The State Senate in the course of debating its version of the FY2020 state budget last week adopted two MHA priority amendments that will assist in the fight against the opioid epidemic.
The first amendment deals with nasal naloxone, commonly known as Narcan, which is the medication that reverses opioid overdoses. Patients can currently obtain Narcan though pharmacies and have insurers pay for it. But often, those suffering from opioid use disorder, after leaving a hospital emergency department (ED) following a near-fatal event, won’t go to their local drugstore to get Narcan. Hospitals often provide this medication to these individuals. The MHA-endorsed amendment, sponsored by Cape & Islands Senator Julian Cyr (D), ensures coverage and reimbursement for nasal naloxone provided to patients in EDs and other outpatient settings.
Specifically, the amendment adopted this past week provides not less than $300,000 “to increase the availability of nasal naloxone rescue kits prior to discharge from an acute care hospital emergency department or satellite emergency facility after treatment for an opioid overdose.” As importantly, the amendment requires the Division of Insurance and MassHealth to bring together providers and payers to devise a plan by July 2020 to fund the cost of distributing nasal naloxone rescue kits prior to discharge from an acute care hospital emergency department or satellite emergency facility after treatment for an opioid overdose. The amendment also supports expending funds for other harm reduction initiatives.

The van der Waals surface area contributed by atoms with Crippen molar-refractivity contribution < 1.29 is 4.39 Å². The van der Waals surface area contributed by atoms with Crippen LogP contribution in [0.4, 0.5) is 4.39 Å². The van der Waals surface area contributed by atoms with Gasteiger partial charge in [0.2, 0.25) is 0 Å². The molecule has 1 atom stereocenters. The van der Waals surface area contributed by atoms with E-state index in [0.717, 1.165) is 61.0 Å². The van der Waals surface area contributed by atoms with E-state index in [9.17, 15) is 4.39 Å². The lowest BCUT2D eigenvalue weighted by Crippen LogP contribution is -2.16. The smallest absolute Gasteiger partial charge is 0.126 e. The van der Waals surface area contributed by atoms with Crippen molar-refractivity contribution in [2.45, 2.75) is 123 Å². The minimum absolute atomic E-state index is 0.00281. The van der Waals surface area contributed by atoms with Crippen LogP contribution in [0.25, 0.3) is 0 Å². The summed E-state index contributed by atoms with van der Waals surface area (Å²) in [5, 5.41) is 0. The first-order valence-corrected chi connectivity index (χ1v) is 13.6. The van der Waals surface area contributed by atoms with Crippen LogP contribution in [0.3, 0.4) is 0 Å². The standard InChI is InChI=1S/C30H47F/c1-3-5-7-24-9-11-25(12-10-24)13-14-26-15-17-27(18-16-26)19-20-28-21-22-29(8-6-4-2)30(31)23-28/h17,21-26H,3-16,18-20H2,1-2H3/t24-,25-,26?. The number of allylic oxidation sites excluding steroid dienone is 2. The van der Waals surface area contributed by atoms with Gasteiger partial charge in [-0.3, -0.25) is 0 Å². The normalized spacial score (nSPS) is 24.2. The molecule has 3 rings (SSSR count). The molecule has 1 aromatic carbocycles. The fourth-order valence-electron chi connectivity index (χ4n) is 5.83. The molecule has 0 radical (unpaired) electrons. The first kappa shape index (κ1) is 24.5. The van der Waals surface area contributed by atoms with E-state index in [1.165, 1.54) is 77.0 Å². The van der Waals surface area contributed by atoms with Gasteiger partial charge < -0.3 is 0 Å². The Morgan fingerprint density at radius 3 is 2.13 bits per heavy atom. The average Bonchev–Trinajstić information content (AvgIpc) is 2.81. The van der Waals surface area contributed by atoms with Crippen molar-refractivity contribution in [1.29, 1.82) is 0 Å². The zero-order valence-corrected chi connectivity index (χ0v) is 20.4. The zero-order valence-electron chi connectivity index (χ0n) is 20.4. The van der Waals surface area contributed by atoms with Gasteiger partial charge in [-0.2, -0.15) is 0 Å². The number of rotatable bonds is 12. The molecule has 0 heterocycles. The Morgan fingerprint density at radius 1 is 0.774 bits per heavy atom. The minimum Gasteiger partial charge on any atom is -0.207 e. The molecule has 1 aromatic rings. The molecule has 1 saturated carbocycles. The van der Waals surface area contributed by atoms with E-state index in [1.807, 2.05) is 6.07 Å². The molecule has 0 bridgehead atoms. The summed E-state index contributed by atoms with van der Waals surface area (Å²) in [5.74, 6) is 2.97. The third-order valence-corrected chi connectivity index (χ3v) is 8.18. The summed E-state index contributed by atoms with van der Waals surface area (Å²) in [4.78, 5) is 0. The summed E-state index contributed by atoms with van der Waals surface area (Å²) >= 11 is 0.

Another amendment win concerns the Massachusetts Consultation Service for the Treatment of Addiction and Pain (MCSTAP). The service provides free advice to clinicians on how to best treat SUD. (See related story below.) The MHA priority amendment, sponsored by Sen. Brendan Crighton (D-Lynn), provides $250,000 to expand MCSTAP’s reach to provide case management consultations to a wider range of providers, including nurse case managers, social workers, and recovery coaches.
In other amendment news, an effort by a nursing union representing less than 25% of RNs in the state to pass a measure that would have led to government-mandated nurse staffing ratios was defeated.
And a re-drafted amendment, filed by Sen. Harriette Chandler (D-Worcester), prohibits the Secretary of Health & Human Services from restricting or limiting a hospital’s access to the 340B program unless the Secretary fulfills a series of notice requirements prior to implementation. This amendment, which protects safety net hospitals from being denied the discounts to which they are entitled, was also an MHA priority.